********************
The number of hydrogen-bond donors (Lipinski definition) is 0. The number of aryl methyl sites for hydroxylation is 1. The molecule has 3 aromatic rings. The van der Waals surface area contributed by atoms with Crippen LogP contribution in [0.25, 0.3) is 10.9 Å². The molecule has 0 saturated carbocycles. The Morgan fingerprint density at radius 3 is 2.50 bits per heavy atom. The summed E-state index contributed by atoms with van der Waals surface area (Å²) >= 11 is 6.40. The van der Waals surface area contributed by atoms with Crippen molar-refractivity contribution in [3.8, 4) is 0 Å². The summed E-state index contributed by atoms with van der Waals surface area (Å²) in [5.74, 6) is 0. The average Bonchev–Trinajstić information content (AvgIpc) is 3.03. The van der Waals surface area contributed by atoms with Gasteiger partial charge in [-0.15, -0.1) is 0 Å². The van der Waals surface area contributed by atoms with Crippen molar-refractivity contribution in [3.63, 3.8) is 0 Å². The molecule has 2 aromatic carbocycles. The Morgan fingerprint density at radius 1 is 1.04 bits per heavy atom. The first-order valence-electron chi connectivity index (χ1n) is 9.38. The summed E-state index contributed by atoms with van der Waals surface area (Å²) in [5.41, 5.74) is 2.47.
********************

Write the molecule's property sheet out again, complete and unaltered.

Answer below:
The number of hydrogen-bond donors (Lipinski definition) is 0. The number of aryl methyl sites for hydroxylation is 1. The molecule has 3 aromatic rings. The van der Waals surface area contributed by atoms with Crippen LogP contribution in [0.25, 0.3) is 10.9 Å². The molecule has 0 saturated carbocycles. The Morgan fingerprint density at radius 3 is 2.50 bits per heavy atom. The summed E-state index contributed by atoms with van der Waals surface area (Å²) >= 11 is 6.40. The van der Waals surface area contributed by atoms with Crippen molar-refractivity contribution in [3.8, 4) is 0 Å². The summed E-state index contributed by atoms with van der Waals surface area (Å²) in [5.74, 6) is 0. The average Bonchev–Trinajstić information content (AvgIpc) is 3.03. The van der Waals surface area contributed by atoms with Gasteiger partial charge in [-0.15, -0.1) is 0 Å². The van der Waals surface area contributed by atoms with Crippen molar-refractivity contribution in [3.63, 3.8) is 0 Å². The molecule has 2 aromatic carbocycles. The Morgan fingerprint density at radius 1 is 1.04 bits per heavy atom. The first-order valence-electron chi connectivity index (χ1n) is 9.38. The summed E-state index contributed by atoms with van der Waals surface area (Å²) in [5.41, 5.74) is 2.47.